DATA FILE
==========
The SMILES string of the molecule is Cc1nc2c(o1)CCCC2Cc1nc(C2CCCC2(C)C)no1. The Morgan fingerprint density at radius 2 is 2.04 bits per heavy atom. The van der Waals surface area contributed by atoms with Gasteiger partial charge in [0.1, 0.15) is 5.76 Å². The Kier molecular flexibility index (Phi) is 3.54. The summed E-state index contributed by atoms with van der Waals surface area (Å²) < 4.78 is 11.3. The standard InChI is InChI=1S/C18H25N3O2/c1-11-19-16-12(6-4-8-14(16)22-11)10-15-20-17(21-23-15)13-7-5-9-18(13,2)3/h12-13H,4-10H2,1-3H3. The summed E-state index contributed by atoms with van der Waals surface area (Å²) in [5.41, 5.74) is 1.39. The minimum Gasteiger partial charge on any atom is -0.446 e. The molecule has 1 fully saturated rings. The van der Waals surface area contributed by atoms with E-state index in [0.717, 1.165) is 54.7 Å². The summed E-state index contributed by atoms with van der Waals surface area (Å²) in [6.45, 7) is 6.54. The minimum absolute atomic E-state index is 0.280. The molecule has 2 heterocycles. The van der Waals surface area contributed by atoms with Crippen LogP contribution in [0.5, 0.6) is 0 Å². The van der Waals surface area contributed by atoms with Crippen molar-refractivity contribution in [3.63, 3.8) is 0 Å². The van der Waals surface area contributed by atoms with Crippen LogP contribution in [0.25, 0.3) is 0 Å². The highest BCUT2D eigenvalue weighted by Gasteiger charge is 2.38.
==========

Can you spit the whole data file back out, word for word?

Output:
The SMILES string of the molecule is Cc1nc2c(o1)CCCC2Cc1nc(C2CCCC2(C)C)no1. The Morgan fingerprint density at radius 2 is 2.04 bits per heavy atom. The van der Waals surface area contributed by atoms with Gasteiger partial charge in [0.1, 0.15) is 5.76 Å². The Kier molecular flexibility index (Phi) is 3.54. The summed E-state index contributed by atoms with van der Waals surface area (Å²) < 4.78 is 11.3. The standard InChI is InChI=1S/C18H25N3O2/c1-11-19-16-12(6-4-8-14(16)22-11)10-15-20-17(21-23-15)13-7-5-9-18(13,2)3/h12-13H,4-10H2,1-3H3. The summed E-state index contributed by atoms with van der Waals surface area (Å²) in [5.41, 5.74) is 1.39. The minimum Gasteiger partial charge on any atom is -0.446 e. The molecule has 1 fully saturated rings. The van der Waals surface area contributed by atoms with E-state index in [0.717, 1.165) is 54.7 Å². The summed E-state index contributed by atoms with van der Waals surface area (Å²) in [6.45, 7) is 6.54. The minimum absolute atomic E-state index is 0.280. The molecule has 2 heterocycles. The van der Waals surface area contributed by atoms with Crippen LogP contribution in [0.5, 0.6) is 0 Å². The van der Waals surface area contributed by atoms with Crippen molar-refractivity contribution in [3.63, 3.8) is 0 Å². The van der Waals surface area contributed by atoms with Crippen LogP contribution in [0.25, 0.3) is 0 Å². The highest BCUT2D eigenvalue weighted by Gasteiger charge is 2.38.